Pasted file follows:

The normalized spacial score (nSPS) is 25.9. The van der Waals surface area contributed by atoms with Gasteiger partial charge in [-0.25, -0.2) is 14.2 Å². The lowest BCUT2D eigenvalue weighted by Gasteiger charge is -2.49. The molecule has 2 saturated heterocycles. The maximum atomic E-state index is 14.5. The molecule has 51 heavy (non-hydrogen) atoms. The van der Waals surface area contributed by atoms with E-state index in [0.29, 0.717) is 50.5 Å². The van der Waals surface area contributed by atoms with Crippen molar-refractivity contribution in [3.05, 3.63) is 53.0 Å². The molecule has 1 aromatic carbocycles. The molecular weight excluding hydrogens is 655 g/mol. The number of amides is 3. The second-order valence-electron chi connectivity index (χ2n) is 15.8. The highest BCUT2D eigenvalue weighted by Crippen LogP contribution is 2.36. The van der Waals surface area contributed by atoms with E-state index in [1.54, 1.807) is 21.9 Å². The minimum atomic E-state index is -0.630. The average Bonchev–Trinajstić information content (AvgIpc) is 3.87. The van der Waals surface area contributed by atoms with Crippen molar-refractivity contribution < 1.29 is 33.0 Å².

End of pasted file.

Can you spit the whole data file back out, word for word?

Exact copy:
The normalized spacial score (nSPS) is 25.9. The van der Waals surface area contributed by atoms with Gasteiger partial charge in [-0.25, -0.2) is 14.2 Å². The lowest BCUT2D eigenvalue weighted by Gasteiger charge is -2.49. The molecule has 2 saturated heterocycles. The maximum atomic E-state index is 14.5. The molecule has 51 heavy (non-hydrogen) atoms. The van der Waals surface area contributed by atoms with E-state index in [0.29, 0.717) is 50.5 Å². The van der Waals surface area contributed by atoms with Crippen molar-refractivity contribution in [3.05, 3.63) is 53.0 Å². The molecule has 1 aromatic carbocycles. The molecular weight excluding hydrogens is 655 g/mol. The number of amides is 3. The second-order valence-electron chi connectivity index (χ2n) is 15.8. The highest BCUT2D eigenvalue weighted by Crippen LogP contribution is 2.36. The van der Waals surface area contributed by atoms with E-state index in [1.54, 1.807) is 21.9 Å². The minimum atomic E-state index is -0.630. The average Bonchev–Trinajstić information content (AvgIpc) is 3.87. The van der Waals surface area contributed by atoms with Crippen molar-refractivity contribution < 1.29 is 33.0 Å².